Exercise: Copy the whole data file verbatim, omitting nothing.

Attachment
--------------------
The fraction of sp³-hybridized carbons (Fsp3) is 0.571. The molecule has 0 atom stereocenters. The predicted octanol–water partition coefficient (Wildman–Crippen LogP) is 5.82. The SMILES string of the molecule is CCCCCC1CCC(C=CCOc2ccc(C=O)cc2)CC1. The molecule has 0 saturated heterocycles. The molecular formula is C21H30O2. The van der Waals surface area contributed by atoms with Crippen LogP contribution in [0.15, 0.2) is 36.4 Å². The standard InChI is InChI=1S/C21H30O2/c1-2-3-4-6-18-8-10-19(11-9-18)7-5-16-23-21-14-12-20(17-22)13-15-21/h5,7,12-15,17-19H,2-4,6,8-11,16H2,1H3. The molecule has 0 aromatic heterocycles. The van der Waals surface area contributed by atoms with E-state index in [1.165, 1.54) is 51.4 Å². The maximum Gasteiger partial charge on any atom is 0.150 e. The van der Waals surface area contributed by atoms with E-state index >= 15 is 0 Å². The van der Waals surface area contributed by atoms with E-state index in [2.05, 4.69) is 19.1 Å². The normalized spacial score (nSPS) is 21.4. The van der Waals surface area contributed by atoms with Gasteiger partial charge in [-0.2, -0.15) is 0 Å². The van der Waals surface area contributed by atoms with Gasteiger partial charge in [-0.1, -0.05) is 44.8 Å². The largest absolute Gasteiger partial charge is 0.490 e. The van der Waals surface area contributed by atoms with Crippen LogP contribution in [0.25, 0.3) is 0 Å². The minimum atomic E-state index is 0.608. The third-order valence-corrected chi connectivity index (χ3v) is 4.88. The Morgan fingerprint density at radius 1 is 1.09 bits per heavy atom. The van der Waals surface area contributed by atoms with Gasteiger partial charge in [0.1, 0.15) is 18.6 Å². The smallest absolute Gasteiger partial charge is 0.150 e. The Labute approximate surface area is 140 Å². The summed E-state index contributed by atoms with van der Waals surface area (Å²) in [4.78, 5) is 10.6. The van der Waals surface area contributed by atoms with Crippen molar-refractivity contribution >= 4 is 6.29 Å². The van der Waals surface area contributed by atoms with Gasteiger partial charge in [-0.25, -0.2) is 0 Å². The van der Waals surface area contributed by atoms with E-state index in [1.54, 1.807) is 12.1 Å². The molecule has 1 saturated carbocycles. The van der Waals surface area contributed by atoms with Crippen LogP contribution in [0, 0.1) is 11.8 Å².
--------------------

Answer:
The fraction of sp³-hybridized carbons (Fsp3) is 0.571. The molecule has 0 atom stereocenters. The predicted octanol–water partition coefficient (Wildman–Crippen LogP) is 5.82. The SMILES string of the molecule is CCCCCC1CCC(C=CCOc2ccc(C=O)cc2)CC1. The molecule has 0 saturated heterocycles. The molecular formula is C21H30O2. The van der Waals surface area contributed by atoms with Crippen LogP contribution in [0.15, 0.2) is 36.4 Å². The standard InChI is InChI=1S/C21H30O2/c1-2-3-4-6-18-8-10-19(11-9-18)7-5-16-23-21-14-12-20(17-22)13-15-21/h5,7,12-15,17-19H,2-4,6,8-11,16H2,1H3. The molecule has 0 aromatic heterocycles. The van der Waals surface area contributed by atoms with E-state index in [1.165, 1.54) is 51.4 Å². The maximum Gasteiger partial charge on any atom is 0.150 e. The van der Waals surface area contributed by atoms with E-state index >= 15 is 0 Å². The van der Waals surface area contributed by atoms with E-state index in [2.05, 4.69) is 19.1 Å². The normalized spacial score (nSPS) is 21.4. The van der Waals surface area contributed by atoms with Gasteiger partial charge in [-0.2, -0.15) is 0 Å². The van der Waals surface area contributed by atoms with Gasteiger partial charge in [-0.1, -0.05) is 44.8 Å². The largest absolute Gasteiger partial charge is 0.490 e. The van der Waals surface area contributed by atoms with Crippen LogP contribution in [0.25, 0.3) is 0 Å². The minimum atomic E-state index is 0.608. The third-order valence-corrected chi connectivity index (χ3v) is 4.88. The Morgan fingerprint density at radius 1 is 1.09 bits per heavy atom. The van der Waals surface area contributed by atoms with Gasteiger partial charge in [0.1, 0.15) is 18.6 Å². The smallest absolute Gasteiger partial charge is 0.150 e. The Labute approximate surface area is 140 Å². The summed E-state index contributed by atoms with van der Waals surface area (Å²) in [4.78, 5) is 10.6. The van der Waals surface area contributed by atoms with Crippen molar-refractivity contribution >= 4 is 6.29 Å². The van der Waals surface area contributed by atoms with Gasteiger partial charge in [-0.25, -0.2) is 0 Å². The van der Waals surface area contributed by atoms with E-state index in [1.54, 1.807) is 12.1 Å². The molecule has 1 saturated carbocycles. The van der Waals surface area contributed by atoms with Crippen LogP contribution in [0, 0.1) is 11.8 Å².